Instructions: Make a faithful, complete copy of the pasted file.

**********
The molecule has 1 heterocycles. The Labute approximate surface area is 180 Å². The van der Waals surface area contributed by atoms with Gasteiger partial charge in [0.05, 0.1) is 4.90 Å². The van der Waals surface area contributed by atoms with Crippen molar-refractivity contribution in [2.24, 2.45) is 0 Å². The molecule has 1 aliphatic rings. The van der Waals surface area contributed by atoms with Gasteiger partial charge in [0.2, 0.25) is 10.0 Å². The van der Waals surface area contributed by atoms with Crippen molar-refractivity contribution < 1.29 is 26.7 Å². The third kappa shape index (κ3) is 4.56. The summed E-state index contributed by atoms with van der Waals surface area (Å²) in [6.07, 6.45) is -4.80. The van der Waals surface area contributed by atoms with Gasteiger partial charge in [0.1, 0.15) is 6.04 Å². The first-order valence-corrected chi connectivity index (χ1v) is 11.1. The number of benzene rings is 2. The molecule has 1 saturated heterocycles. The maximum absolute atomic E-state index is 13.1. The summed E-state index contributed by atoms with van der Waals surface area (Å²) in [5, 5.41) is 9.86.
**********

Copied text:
The molecule has 1 heterocycles. The Labute approximate surface area is 180 Å². The van der Waals surface area contributed by atoms with Gasteiger partial charge in [0.05, 0.1) is 4.90 Å². The van der Waals surface area contributed by atoms with Crippen molar-refractivity contribution in [2.24, 2.45) is 0 Å². The molecule has 1 aliphatic rings. The van der Waals surface area contributed by atoms with Gasteiger partial charge in [0.2, 0.25) is 10.0 Å². The van der Waals surface area contributed by atoms with Crippen molar-refractivity contribution < 1.29 is 26.7 Å². The third kappa shape index (κ3) is 4.56. The summed E-state index contributed by atoms with van der Waals surface area (Å²) in [6.07, 6.45) is -4.80. The van der Waals surface area contributed by atoms with Gasteiger partial charge in [0.1, 0.15) is 6.04 Å². The first-order valence-corrected chi connectivity index (χ1v) is 11.1. The number of benzene rings is 2. The molecule has 1 saturated heterocycles. The maximum absolute atomic E-state index is 13.1. The summed E-state index contributed by atoms with van der Waals surface area (Å²) in [5, 5.41) is 9.86.